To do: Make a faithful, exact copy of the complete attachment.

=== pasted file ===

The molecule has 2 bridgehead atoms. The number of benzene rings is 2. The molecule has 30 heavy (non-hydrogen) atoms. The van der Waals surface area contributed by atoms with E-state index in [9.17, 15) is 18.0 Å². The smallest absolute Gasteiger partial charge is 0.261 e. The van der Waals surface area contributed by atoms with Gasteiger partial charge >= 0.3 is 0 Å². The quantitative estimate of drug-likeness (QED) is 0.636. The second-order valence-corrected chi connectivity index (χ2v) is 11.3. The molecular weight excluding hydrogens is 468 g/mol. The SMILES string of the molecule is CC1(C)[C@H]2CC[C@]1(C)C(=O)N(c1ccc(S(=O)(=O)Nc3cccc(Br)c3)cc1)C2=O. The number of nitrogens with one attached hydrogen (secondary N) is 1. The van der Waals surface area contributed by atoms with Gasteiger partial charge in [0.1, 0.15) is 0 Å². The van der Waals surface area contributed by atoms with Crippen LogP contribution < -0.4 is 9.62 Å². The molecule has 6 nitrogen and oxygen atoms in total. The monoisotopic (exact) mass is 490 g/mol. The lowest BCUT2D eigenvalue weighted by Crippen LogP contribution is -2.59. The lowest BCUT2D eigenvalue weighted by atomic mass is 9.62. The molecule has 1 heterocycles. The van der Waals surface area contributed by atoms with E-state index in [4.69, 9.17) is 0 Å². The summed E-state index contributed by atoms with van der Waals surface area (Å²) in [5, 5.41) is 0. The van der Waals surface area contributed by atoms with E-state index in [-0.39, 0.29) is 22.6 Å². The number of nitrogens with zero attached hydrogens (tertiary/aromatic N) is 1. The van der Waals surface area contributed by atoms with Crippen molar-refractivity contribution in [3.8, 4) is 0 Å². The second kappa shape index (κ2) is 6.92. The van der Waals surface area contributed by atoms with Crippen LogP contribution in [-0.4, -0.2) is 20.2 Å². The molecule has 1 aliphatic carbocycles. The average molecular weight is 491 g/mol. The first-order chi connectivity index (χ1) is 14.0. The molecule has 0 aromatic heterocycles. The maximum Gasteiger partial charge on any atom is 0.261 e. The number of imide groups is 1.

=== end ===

The molecule has 2 bridgehead atoms. The number of benzene rings is 2. The molecule has 30 heavy (non-hydrogen) atoms. The van der Waals surface area contributed by atoms with E-state index in [9.17, 15) is 18.0 Å². The smallest absolute Gasteiger partial charge is 0.261 e. The van der Waals surface area contributed by atoms with Gasteiger partial charge >= 0.3 is 0 Å². The quantitative estimate of drug-likeness (QED) is 0.636. The second-order valence-corrected chi connectivity index (χ2v) is 11.3. The molecular weight excluding hydrogens is 468 g/mol. The SMILES string of the molecule is CC1(C)[C@H]2CC[C@]1(C)C(=O)N(c1ccc(S(=O)(=O)Nc3cccc(Br)c3)cc1)C2=O. The number of nitrogens with one attached hydrogen (secondary N) is 1. The van der Waals surface area contributed by atoms with Gasteiger partial charge in [0.1, 0.15) is 0 Å². The van der Waals surface area contributed by atoms with Crippen LogP contribution < -0.4 is 9.62 Å². The molecule has 6 nitrogen and oxygen atoms in total. The monoisotopic (exact) mass is 490 g/mol. The lowest BCUT2D eigenvalue weighted by Crippen LogP contribution is -2.59. The lowest BCUT2D eigenvalue weighted by atomic mass is 9.62. The molecule has 1 heterocycles. The van der Waals surface area contributed by atoms with E-state index in [4.69, 9.17) is 0 Å². The summed E-state index contributed by atoms with van der Waals surface area (Å²) in [5, 5.41) is 0. The van der Waals surface area contributed by atoms with E-state index in [-0.39, 0.29) is 22.6 Å². The number of nitrogens with zero attached hydrogens (tertiary/aromatic N) is 1. The van der Waals surface area contributed by atoms with Crippen molar-refractivity contribution in [3.8, 4) is 0 Å². The second kappa shape index (κ2) is 6.92. The van der Waals surface area contributed by atoms with Crippen LogP contribution in [-0.4, -0.2) is 20.2 Å². The molecule has 1 aliphatic carbocycles. The average molecular weight is 491 g/mol. The first-order chi connectivity index (χ1) is 14.0. The molecule has 0 aromatic heterocycles. The maximum Gasteiger partial charge on any atom is 0.261 e. The number of imide groups is 1.